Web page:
Consumerism is defined as the “protection and promotion of the interests of the consumer,” according to the Merriam-Webster dictionary. Dan Parker is looking to show that it is maybe time to update the term.
On March 29th, the latest installment of Rap Battles for Social Justice, “Rap Battles Against Consumerism”, will take place at Le Belmont, at 8 p.m.
Over the past two years, Rap Battles for Social Justice have been a part of a growing movement that uses hip-hop as a way to raise awareness and support for various causes. Dan Parker, the co-founder, head organizer, and often performer, has been at the forefront of all of the past seven battles. However, this chapter of the event will soon be coming to a close, as Parker will be moving on in order to continue his work as a teacher in British Columbia. “It’s a little bittersweet, these last rap battles, but I’m hoping they continue [after I’m gone],” Parker said.
This time on the cutting board is the theme of consumerism. Like all of the events, both sides of the topic will have a chance to use their lyrical prowess in order to make their case. This event is geared towards those who feel the need to consume less, or are concerned with their environmental impact through their own consumerism.
“In this battle on consumerism, we’re going to have both sides going back and forth, but it’s going to be fairly natural for some to take on that caricature, or maybe just say, it’s all about making that paper,” Parker explained. “Having those two discourses battle each other rhythmically, that’s what we’re looking for.”
According to Parker, this duality is all part of the fun. It has been prominent within hip-hop community, going back to the 90s, with the rise of socially conscious rap being juxtaposed with the gangster, bling rappers of the era. This has continued even in modern day rap music, with artists like Kendrick Lamar warning of the dangers of materialism on his last album, compared to artists like 2 Chainz, who are more focused on the glories of wealth and fame.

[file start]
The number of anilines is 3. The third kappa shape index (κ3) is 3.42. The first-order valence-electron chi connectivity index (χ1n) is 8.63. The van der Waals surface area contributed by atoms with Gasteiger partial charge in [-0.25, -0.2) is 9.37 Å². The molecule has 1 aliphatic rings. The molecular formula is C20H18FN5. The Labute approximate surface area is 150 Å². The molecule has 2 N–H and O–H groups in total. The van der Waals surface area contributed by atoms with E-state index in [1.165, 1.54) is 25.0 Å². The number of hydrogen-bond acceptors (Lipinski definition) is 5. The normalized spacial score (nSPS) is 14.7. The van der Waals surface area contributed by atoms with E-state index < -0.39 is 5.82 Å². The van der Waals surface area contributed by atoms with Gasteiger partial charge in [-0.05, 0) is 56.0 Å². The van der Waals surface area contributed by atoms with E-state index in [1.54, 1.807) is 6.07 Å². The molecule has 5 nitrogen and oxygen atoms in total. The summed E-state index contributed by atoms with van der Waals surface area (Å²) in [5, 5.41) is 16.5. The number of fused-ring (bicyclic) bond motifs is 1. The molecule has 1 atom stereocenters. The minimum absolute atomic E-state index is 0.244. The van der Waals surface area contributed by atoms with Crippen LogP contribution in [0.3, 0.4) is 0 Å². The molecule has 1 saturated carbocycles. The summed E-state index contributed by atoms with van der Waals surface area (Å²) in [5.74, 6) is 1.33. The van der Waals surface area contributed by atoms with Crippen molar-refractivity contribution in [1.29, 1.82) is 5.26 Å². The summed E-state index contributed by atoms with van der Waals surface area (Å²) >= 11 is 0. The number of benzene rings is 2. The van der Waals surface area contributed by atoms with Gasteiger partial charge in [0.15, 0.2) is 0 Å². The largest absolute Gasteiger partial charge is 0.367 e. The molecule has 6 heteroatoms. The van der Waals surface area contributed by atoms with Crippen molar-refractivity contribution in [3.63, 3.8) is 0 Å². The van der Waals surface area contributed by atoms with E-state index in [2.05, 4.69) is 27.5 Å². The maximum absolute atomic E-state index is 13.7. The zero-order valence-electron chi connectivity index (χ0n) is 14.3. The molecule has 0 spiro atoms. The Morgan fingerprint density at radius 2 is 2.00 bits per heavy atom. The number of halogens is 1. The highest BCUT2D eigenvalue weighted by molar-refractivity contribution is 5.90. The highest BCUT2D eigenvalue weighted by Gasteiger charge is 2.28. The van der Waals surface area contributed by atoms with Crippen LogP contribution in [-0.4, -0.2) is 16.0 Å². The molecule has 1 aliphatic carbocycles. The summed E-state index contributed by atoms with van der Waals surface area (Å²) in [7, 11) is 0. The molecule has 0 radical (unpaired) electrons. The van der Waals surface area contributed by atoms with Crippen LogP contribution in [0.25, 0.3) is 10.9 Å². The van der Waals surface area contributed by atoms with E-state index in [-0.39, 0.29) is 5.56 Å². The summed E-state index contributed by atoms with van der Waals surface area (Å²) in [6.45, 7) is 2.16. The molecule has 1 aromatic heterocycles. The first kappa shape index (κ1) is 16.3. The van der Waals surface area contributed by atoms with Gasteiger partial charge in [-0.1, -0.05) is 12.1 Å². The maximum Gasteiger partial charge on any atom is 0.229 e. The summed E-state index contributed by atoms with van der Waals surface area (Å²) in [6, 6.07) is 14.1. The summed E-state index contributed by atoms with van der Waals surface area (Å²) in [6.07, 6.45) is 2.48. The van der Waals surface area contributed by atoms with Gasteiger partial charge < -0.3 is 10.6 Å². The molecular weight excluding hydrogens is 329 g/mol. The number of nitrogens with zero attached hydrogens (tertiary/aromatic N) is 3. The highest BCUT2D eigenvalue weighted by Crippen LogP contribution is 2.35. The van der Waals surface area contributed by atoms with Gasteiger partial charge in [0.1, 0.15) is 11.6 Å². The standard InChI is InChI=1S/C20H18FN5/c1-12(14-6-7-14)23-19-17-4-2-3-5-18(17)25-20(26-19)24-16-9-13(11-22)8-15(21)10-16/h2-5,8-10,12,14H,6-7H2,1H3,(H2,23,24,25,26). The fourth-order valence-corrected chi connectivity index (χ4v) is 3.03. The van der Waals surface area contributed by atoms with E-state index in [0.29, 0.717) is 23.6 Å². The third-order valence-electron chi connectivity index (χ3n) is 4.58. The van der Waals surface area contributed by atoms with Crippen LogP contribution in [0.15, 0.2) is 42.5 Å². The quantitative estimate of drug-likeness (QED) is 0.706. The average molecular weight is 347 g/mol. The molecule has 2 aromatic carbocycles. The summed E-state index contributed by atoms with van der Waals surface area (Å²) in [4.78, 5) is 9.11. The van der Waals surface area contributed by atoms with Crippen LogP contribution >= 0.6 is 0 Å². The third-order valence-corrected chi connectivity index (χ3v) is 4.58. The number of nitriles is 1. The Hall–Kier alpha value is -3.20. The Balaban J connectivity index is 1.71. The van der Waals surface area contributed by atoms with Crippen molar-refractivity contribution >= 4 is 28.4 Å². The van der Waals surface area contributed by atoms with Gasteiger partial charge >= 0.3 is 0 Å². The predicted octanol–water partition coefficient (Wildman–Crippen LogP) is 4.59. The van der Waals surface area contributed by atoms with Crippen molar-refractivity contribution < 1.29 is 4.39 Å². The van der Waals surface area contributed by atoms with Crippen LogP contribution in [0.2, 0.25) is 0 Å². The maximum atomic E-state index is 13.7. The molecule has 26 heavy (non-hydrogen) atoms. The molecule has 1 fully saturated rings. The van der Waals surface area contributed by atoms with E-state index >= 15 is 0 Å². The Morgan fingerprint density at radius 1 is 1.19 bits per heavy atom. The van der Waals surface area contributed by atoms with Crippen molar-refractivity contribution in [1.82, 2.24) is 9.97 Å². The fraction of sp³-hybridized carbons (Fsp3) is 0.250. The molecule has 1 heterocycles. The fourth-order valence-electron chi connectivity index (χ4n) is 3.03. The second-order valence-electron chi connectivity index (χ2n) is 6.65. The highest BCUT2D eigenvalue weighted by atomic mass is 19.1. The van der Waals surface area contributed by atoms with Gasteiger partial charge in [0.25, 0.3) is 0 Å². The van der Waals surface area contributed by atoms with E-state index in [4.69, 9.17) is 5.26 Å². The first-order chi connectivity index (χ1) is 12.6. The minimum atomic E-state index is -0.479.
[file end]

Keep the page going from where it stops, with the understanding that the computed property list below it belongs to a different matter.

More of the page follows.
This event also is a late addition to the Concordia Student Union’s Anti-Consumerism Week that took place earlier this month. Rap Battles for Social Justice and the CSU are partnering up for this coming battle. These rap battles are also backed by the Concordia Urban Science department and CJLO.
The goal of these events, as described by Parker, is to have a consistent mix of professional artists perform with anyone who wants to step up and have their voice heard. The lack of formality and judgement at these battles are meant to be a way to include everyone, even participants with diverging views on the themes.
These themes being battled on stage have seemed to have struck a chord with many hip-hop activists who are worried about topics such as police brutality and climate justice. More than anything, uniting the community and providing a medium for the voices of artists is the endgame for Parker and the event.